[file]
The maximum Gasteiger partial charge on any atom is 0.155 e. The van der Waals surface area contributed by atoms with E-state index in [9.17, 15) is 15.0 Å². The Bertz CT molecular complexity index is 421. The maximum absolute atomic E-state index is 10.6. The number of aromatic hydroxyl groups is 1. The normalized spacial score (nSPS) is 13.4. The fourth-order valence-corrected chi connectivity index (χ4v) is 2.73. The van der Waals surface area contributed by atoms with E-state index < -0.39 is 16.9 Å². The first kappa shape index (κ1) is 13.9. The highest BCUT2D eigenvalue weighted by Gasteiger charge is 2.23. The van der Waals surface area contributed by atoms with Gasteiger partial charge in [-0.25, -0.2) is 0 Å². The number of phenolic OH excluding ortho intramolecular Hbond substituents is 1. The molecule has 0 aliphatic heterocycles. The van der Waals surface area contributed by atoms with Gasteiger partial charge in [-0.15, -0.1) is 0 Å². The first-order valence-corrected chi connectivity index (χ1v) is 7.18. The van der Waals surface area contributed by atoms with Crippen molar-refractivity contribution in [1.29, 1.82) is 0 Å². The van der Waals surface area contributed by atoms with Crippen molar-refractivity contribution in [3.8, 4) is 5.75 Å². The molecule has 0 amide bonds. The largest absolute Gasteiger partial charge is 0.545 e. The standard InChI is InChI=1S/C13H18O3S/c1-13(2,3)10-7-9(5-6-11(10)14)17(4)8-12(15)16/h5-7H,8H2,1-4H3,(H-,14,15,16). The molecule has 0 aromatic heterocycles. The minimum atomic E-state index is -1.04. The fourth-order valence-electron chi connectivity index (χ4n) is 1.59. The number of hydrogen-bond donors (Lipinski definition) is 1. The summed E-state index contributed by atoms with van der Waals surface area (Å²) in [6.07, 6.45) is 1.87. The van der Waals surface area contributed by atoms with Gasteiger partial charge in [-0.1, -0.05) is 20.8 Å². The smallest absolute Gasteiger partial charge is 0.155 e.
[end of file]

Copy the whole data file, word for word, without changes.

The maximum Gasteiger partial charge on any atom is 0.155 e. The van der Waals surface area contributed by atoms with E-state index in [9.17, 15) is 15.0 Å². The Bertz CT molecular complexity index is 421. The maximum absolute atomic E-state index is 10.6. The number of aromatic hydroxyl groups is 1. The normalized spacial score (nSPS) is 13.4. The fourth-order valence-corrected chi connectivity index (χ4v) is 2.73. The van der Waals surface area contributed by atoms with E-state index < -0.39 is 16.9 Å². The first kappa shape index (κ1) is 13.9. The highest BCUT2D eigenvalue weighted by Gasteiger charge is 2.23. The van der Waals surface area contributed by atoms with Gasteiger partial charge in [-0.25, -0.2) is 0 Å². The number of phenolic OH excluding ortho intramolecular Hbond substituents is 1. The molecule has 0 aliphatic heterocycles. The van der Waals surface area contributed by atoms with Gasteiger partial charge in [-0.15, -0.1) is 0 Å². The first-order valence-corrected chi connectivity index (χ1v) is 7.18. The van der Waals surface area contributed by atoms with Crippen molar-refractivity contribution in [1.29, 1.82) is 0 Å². The van der Waals surface area contributed by atoms with Crippen molar-refractivity contribution in [3.8, 4) is 5.75 Å². The molecule has 0 amide bonds. The largest absolute Gasteiger partial charge is 0.545 e. The standard InChI is InChI=1S/C13H18O3S/c1-13(2,3)10-7-9(5-6-11(10)14)17(4)8-12(15)16/h5-7H,8H2,1-4H3,(H-,14,15,16). The molecule has 0 aromatic heterocycles. The minimum atomic E-state index is -1.04. The fourth-order valence-electron chi connectivity index (χ4n) is 1.59. The number of hydrogen-bond donors (Lipinski definition) is 1. The summed E-state index contributed by atoms with van der Waals surface area (Å²) in [6.07, 6.45) is 1.87. The van der Waals surface area contributed by atoms with Gasteiger partial charge in [-0.1, -0.05) is 20.8 Å². The smallest absolute Gasteiger partial charge is 0.155 e.